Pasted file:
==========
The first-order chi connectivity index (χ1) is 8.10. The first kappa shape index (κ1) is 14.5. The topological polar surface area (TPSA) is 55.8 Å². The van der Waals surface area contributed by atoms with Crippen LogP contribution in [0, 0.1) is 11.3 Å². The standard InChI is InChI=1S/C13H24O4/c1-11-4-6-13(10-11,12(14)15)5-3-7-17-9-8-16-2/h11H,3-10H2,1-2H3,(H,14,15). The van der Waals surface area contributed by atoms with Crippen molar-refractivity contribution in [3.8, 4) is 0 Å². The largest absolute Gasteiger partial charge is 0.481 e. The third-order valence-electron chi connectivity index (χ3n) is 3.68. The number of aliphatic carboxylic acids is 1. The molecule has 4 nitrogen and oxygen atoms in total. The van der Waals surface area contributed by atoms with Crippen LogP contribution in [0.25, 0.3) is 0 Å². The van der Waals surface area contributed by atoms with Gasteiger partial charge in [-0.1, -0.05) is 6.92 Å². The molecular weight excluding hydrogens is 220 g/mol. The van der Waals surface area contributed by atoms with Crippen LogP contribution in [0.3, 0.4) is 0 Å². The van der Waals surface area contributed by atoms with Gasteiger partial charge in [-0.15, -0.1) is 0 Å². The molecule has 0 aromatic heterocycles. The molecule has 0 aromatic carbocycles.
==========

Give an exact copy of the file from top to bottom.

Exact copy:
The first-order chi connectivity index (χ1) is 8.10. The first kappa shape index (κ1) is 14.5. The topological polar surface area (TPSA) is 55.8 Å². The van der Waals surface area contributed by atoms with Crippen LogP contribution in [0, 0.1) is 11.3 Å². The standard InChI is InChI=1S/C13H24O4/c1-11-4-6-13(10-11,12(14)15)5-3-7-17-9-8-16-2/h11H,3-10H2,1-2H3,(H,14,15). The van der Waals surface area contributed by atoms with Crippen molar-refractivity contribution in [3.8, 4) is 0 Å². The largest absolute Gasteiger partial charge is 0.481 e. The third-order valence-electron chi connectivity index (χ3n) is 3.68. The number of aliphatic carboxylic acids is 1. The molecule has 4 nitrogen and oxygen atoms in total. The van der Waals surface area contributed by atoms with Crippen LogP contribution in [0.25, 0.3) is 0 Å². The van der Waals surface area contributed by atoms with Gasteiger partial charge in [-0.1, -0.05) is 6.92 Å². The molecular weight excluding hydrogens is 220 g/mol. The van der Waals surface area contributed by atoms with Crippen LogP contribution in [0.3, 0.4) is 0 Å². The van der Waals surface area contributed by atoms with Gasteiger partial charge in [-0.15, -0.1) is 0 Å². The molecule has 0 aromatic heterocycles. The molecule has 0 aromatic carbocycles.